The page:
DIRECTOR: Martin Campbell.
CAST: Ryan Reynolds, Blake Lively, Peter Sarsgaard, Mark Strong, Geoffrey Rush (voice), Tim Robbins, Taika Waititi, Jay O. Sanders, Michael Clarke Duncan (voice), Angela Bassett, Jon Tenney, Dylan James, Gattlin Griffith.
SYNOPSIS: Highflying test pilot Hal Jordan (Reynolds) unwillingly becomes part of the Green Lantern Corps, an intergalactic squadron who keep the peace throughout the universe. With Earth facing a dark nemesis, Jordan embraces his newfound identity and unleashes an incredible power in the hope that he can save his planet.
Martin Campbell’s exciting and refreshing take on the Bond franchise blew everyone away back in 2006, but there is nothing particularly new or groundbreaking with his first foray into the hallowed lands of (DC) superhero territory. Green Lantern isn’t quite the abysmal mess I’d been led to believe, but it is an unfortunately predictable film set within a patchwork of two very different worlds.
It would be all too easy to place the blame on the film’s core, Mr Ryan Reynolds, but the quality of this film is not Reynolds’ fault. He does the best with what he is given, but is not helped by the initial painting of him as a roguish playboy. Jon Favreau got the right mix when showcasing Tony Stark as an international ladies man, but Campbell never follows through with the idea after we meet Hal kicking a girl out of his bed. In fact, he makes it very obvious Hal only has one girl on his mind – Carol Ferris (Lively). Ironic, then, that Hal and Carol are barely given enough screen time together to make us understand their connection. There isn’t much chance to forge any chemistry between them, but both parties do the job well enough.
In a film full of special effects, Green Lantern relies very heavily on Ryan Reynolds – a man who is impossible to dislike. Reynolds manages to avoid making Jordan’s plight laboured and tragic, identifying more with Tony Stark than Bruce Banner, to mention his Marvel rivals. The script allows him to provide the audience with one or two laughs, especially when poking fun at DC and fellow Warner project Batman, by mimicking Christian Bale’s growl in one specific scene. However, this film does not show Reynolds on full-speed laugh-a-minute mode and with a little more work on the script, he could have been given the chance to better portray the cockiness Jordan is meant to exude.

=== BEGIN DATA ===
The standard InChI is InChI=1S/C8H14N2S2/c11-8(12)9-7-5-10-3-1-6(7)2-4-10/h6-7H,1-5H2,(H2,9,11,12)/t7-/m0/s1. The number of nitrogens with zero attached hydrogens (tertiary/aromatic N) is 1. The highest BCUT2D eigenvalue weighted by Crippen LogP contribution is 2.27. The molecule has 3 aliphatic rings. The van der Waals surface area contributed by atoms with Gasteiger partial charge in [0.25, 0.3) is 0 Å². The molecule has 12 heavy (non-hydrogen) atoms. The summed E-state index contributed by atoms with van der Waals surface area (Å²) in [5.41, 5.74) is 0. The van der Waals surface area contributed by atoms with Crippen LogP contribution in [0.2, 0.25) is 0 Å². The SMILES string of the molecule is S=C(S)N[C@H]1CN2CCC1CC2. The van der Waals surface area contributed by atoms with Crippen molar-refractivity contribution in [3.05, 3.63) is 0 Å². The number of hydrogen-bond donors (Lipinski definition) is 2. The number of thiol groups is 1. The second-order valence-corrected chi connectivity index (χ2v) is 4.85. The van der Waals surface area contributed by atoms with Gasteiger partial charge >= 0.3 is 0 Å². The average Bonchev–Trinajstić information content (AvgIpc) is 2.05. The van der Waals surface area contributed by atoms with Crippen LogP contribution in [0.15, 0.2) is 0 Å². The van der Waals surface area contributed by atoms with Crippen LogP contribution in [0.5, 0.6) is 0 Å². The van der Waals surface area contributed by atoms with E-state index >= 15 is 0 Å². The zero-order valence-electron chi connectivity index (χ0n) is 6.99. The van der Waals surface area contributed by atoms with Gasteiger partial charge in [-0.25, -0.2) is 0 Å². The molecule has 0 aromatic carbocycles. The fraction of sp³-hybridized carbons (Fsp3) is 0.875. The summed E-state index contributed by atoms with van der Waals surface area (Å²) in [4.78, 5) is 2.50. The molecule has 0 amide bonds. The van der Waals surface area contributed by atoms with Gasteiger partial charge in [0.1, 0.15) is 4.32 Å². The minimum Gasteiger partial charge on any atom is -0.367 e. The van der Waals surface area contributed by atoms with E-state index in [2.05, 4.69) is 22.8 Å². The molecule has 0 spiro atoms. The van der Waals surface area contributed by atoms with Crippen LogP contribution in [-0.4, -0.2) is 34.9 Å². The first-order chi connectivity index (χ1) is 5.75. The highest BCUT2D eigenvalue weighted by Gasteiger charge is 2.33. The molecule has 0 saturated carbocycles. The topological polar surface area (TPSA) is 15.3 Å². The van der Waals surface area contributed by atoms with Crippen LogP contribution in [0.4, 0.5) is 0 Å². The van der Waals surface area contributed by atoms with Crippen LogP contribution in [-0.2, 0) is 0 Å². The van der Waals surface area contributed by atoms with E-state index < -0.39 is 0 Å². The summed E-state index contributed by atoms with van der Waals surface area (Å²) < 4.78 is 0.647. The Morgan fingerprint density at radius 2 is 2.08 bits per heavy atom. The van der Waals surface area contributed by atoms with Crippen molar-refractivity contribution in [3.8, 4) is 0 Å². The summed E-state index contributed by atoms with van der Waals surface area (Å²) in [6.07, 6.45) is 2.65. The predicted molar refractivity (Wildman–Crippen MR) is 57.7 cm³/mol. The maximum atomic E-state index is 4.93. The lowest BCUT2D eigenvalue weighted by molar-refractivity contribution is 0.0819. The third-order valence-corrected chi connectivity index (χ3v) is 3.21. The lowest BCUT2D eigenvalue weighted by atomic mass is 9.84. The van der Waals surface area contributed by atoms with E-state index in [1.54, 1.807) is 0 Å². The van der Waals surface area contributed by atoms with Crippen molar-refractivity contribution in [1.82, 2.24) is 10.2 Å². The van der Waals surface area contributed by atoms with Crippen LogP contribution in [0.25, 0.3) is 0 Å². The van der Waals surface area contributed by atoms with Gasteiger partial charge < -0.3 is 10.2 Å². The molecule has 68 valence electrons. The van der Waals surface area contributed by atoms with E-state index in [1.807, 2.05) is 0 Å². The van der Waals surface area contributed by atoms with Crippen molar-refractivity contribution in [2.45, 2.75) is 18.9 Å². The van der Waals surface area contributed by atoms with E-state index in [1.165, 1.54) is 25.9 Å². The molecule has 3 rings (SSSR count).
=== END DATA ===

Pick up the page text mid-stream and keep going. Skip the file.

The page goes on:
The villains of the piece are a bizarre bunch, with otherworldly Parallax and Hector Hammond (Sarsgaard) as far apart as physically possible. One of the film’s major flaws is how it tries too hard to link the two worlds. When the action is set on Earth the film slows down and struggles, with the best set pieces being on Planet Oa, the home of the Green Lantern Corps. The origins of the Parallax are surprisingly rushed resulting in a lack of empathy with this character, but with Hammond initially starting out as a hermit Professor, sympathy with his downfall is far easier. Always very likeable and enjoyable, it’s obvious Sarsgaard enjoyed his moment of madness playing against type as Hammond, but he would have been a far better and more effective villain had more time been invested in him. Hammond unintentionally becomes a comic character due to some pretty nasty editing and unfortunately it makes the film turn into ‘How to be a Villain 101’, even though we know Campbell is entirely capable of portraying extremely effective villains after Casino Royale.
One big question you’ll ask yourself during this film is to do with money. Where exactly did it all go?! The effects are hit and miss, resulting in some of the supporting characters appearing a little less invested in and not cared about (although Michael Clarke Duncan was perfectly cast as the voice of the massive Kilowog). Some of the 3D is put to good use, especially during Hal and Tomar-Re’s flying scene, but apart from that I would have been just as happy to see the film in 2D, as again the film was a little dark (is this problem ever going to get sorted out?!). The main moments of attack do impress, though, with the siege on a large city and especially the final moments regarding the sun remaining grandiose, but there is something about Parallax that leaves you slightly underwhelmed. I preferred some of the smaller details, the constant movements within Hal’s suit and the ‘fear snatching’ idea. Hal’s full body scan and Lantern modifications were a nice touch – if not merely a chance for the ladies in the audience to admire Mr Reynolds in nothing but his briefs.